11. WP-SpamFree: Another plugin to reduce comment spam. It shows the comment form through JavaScript, reducing automated comments.

Memories of Milan, Italy: Transportation

Tram in Milan, ItalyMilan has an extensive public transportation system that consists of trains, metro, trams, and buses. The train connects the Malpensa airport to Milan. The ride takes about 40 minutes and costs 11 euro. The city of Milan and the suburbs are covered with a star-shaped metro system. The metro run regularly, and there is insignificant wait time between trains during the day. City travel is only 1 euro, but if you’re coming from suburbs then it’s 1.5 euro.

Covering the suburbs is a network of over 60 bus and metro lines, augmented with about 100 lines for urban area. Needless to say, such a large network can’t be printed meaningfully on a map. So while the metro map is posted all over the city and on all maps of Milan, the bus map is only accessible from the ATM website. Unfortunate for me, the ATM website was recently redesigned and the English version is “coming soon.” If you speak Italian, however, the site is quiet amazing with search functionality and public-transit routing directions. The map is interactive allowing you to view the bus/train arrival times for each stop. Keep in mind that Milan transport is imprecise, and it was common for the bus to arrive 5 minutes early.

Milan Subway Metro MapOne inconvenience for visitors is that bus ticket must be bought it advance and validated on site. So if you’re at a hotel in the middle of nowhere with no stores selling bus tickets nearby, you’re out of luck. Or are you? You can still ride, as long you don’t get an inspector on your ride.

As for private transportation, namely taxi, two things to keep in mind: except for high volume tourist areas, you pretty much have to call for a cab; and they take cash only. And it doesn’t matter that you call for a cab with credit card capabilities, they still take cash only and have a thousand excuses why they couldn’t process your credit card. I speak from a sample of 3!

Milan metro map is courtesy of http://mappery.com.

The Twitter Times – Personalized News from Your Tweeps

The Twitter TimesThe Twitter Times is an interesting news site that is built on top of the Twitter real-time stream. The site describes itself as:

“The Twitter Times is a real-time personalized newspaper generated from your Twitter account.”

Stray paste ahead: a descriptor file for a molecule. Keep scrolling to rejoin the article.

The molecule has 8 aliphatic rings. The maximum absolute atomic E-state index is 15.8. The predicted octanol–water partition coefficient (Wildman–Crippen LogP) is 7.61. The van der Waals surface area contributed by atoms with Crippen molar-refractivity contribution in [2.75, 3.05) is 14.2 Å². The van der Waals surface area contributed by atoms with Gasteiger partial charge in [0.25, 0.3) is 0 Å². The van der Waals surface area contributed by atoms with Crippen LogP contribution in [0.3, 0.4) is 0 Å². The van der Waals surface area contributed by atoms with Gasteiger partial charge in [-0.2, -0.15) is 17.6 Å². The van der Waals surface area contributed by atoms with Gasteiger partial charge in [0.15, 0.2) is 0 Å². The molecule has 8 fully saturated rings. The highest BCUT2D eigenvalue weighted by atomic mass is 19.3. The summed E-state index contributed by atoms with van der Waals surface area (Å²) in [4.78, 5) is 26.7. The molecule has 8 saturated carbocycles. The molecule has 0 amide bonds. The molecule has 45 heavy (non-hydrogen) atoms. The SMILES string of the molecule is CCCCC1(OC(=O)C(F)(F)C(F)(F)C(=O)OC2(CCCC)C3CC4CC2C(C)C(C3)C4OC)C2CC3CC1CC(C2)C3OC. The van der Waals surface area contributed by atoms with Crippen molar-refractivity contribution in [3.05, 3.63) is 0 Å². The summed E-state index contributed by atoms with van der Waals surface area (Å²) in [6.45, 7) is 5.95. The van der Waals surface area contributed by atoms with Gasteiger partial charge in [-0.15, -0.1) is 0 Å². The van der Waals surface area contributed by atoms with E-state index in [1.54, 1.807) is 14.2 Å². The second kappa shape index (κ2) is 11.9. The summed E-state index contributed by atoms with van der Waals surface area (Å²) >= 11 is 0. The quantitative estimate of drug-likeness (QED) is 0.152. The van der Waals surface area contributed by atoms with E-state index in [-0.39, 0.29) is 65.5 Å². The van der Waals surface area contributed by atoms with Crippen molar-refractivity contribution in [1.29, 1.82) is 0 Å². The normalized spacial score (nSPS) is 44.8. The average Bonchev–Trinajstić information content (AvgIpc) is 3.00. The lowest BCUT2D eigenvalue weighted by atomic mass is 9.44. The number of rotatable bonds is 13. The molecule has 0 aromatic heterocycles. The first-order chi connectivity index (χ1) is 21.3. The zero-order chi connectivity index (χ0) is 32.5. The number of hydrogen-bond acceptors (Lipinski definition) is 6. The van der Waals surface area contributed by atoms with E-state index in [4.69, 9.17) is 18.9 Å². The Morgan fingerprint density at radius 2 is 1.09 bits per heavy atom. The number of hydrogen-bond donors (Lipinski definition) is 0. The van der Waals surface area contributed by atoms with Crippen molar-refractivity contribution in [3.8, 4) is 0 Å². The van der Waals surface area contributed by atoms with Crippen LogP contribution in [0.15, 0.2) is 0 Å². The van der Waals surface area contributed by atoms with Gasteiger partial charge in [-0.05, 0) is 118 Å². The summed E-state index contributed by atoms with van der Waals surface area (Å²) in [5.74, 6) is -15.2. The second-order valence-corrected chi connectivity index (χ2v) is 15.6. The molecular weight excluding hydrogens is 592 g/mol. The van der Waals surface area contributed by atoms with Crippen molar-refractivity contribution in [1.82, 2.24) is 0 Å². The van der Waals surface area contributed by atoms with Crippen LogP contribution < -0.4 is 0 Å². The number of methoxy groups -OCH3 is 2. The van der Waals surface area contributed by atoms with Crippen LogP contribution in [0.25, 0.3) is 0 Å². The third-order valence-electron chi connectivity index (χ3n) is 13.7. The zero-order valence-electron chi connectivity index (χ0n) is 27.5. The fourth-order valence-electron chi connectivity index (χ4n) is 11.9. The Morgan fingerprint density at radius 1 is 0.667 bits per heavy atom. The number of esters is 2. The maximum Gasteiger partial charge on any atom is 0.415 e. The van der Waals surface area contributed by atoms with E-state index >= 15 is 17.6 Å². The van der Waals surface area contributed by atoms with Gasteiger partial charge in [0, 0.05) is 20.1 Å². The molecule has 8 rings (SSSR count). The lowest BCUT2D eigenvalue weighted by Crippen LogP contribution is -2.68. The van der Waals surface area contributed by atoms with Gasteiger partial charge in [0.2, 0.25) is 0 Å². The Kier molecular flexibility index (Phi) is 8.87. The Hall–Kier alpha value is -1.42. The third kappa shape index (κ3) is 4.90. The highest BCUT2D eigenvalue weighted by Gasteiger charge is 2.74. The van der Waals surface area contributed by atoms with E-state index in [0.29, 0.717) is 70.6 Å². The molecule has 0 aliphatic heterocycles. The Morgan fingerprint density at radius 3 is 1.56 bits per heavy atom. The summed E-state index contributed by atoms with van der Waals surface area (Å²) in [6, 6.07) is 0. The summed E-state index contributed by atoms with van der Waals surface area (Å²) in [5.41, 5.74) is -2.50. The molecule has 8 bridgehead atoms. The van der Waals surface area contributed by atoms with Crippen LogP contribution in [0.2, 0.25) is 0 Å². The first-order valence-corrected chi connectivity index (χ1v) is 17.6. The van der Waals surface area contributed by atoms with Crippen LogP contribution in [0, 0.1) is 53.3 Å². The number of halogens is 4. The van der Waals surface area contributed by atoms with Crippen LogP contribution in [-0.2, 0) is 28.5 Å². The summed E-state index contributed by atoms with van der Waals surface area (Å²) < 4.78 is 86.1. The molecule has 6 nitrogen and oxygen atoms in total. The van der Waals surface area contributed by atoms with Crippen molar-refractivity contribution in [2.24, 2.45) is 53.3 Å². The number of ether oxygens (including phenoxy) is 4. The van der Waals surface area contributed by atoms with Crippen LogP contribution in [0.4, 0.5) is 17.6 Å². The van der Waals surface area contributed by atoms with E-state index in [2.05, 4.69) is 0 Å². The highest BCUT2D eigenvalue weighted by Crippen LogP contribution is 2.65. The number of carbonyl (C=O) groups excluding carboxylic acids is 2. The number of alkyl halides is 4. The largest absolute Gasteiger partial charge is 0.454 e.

It basically monitors the global real-time Twitter stream, identifies news stories that are tweeted and re-tweeted, cross-references them with you friends and their friends, and brings them all in one, well-organized place. The best part of it all, you get the all the news stories on one page – no visiting multiple sites, no following links to see what the tweet is about.

The Twitter Times is a time saver for me. I follow almost 200 streams on twitter. There is no way I can read them all. Some of these streams are of my friends, and I’d like to read them all; others I follow for the news they post, which I can now read on the twittertim.es.

I had the pleasure of meeting one the creators (@mariagrineva) and speaking with another (@maxgrinev). Congrats Maria and Maxim!

Third Wednesday Social Media Tweetup – Impressions

Third Wednesday (#thirdwednesday on twitter) is a monthly informal networking event. There is no RSVP or membership, just show up at Foggy Goggle on Argyle Street between 5-7 PM on the third Wednesday of the month.

Today’s topic was Twitter and how local Halifax businesses use twitter to interact with customers and clients. It was facilitated by Michelle Yogis (@myogis). Highlights of comments made:

  • Many local businesses in Halifax are active on twitter
  • No measurable ROI at the moment
  • There must be a single person behind a corporate twitter account – the interaction needs to be personal
  • Main value comes through building relationships and branding, no immediate increase in sales
  • Twitter should be considered in an integrated marketing plan and not on its own

Over 35 people attended the August meeting. A few prizes were given away in a mini-contest, where answer to questions were submitted through twitter (although the questions themselves were not).

All in all I think it is a great, relaxing event to meet locals from all industries who are passionate about the Internet, the Web, and the new social communication tools online.